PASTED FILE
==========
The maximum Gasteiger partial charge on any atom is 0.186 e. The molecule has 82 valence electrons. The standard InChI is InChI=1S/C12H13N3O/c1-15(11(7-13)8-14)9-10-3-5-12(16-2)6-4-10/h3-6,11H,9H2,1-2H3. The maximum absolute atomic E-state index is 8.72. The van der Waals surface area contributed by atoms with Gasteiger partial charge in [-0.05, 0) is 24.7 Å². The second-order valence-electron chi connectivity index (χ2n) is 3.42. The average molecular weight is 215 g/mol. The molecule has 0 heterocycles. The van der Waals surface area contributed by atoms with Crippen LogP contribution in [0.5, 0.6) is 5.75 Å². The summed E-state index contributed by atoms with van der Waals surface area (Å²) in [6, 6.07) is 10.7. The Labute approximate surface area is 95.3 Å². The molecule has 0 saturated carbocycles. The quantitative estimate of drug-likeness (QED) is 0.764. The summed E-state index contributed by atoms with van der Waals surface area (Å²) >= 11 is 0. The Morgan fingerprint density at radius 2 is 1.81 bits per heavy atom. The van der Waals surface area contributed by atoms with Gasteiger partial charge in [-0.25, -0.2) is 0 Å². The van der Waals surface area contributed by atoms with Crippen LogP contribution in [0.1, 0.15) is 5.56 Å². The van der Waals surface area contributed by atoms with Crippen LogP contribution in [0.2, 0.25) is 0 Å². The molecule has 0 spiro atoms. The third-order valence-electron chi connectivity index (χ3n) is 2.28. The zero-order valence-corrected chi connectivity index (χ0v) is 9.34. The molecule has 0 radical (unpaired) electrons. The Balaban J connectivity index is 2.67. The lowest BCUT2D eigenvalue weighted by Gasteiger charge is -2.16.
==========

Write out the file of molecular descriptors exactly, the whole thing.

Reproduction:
The maximum Gasteiger partial charge on any atom is 0.186 e. The molecule has 82 valence electrons. The standard InChI is InChI=1S/C12H13N3O/c1-15(11(7-13)8-14)9-10-3-5-12(16-2)6-4-10/h3-6,11H,9H2,1-2H3. The maximum absolute atomic E-state index is 8.72. The van der Waals surface area contributed by atoms with Gasteiger partial charge in [-0.05, 0) is 24.7 Å². The second-order valence-electron chi connectivity index (χ2n) is 3.42. The average molecular weight is 215 g/mol. The molecule has 0 heterocycles. The van der Waals surface area contributed by atoms with Crippen LogP contribution in [0.5, 0.6) is 5.75 Å². The summed E-state index contributed by atoms with van der Waals surface area (Å²) in [6, 6.07) is 10.7. The Labute approximate surface area is 95.3 Å². The molecule has 0 saturated carbocycles. The quantitative estimate of drug-likeness (QED) is 0.764. The summed E-state index contributed by atoms with van der Waals surface area (Å²) >= 11 is 0. The Morgan fingerprint density at radius 2 is 1.81 bits per heavy atom. The van der Waals surface area contributed by atoms with Gasteiger partial charge in [-0.25, -0.2) is 0 Å². The van der Waals surface area contributed by atoms with Crippen LogP contribution in [0.1, 0.15) is 5.56 Å². The van der Waals surface area contributed by atoms with Crippen LogP contribution in [0.2, 0.25) is 0 Å². The molecule has 0 spiro atoms. The third-order valence-electron chi connectivity index (χ3n) is 2.28. The zero-order valence-corrected chi connectivity index (χ0v) is 9.34. The molecule has 0 radical (unpaired) electrons. The Balaban J connectivity index is 2.67. The lowest BCUT2D eigenvalue weighted by Gasteiger charge is -2.16.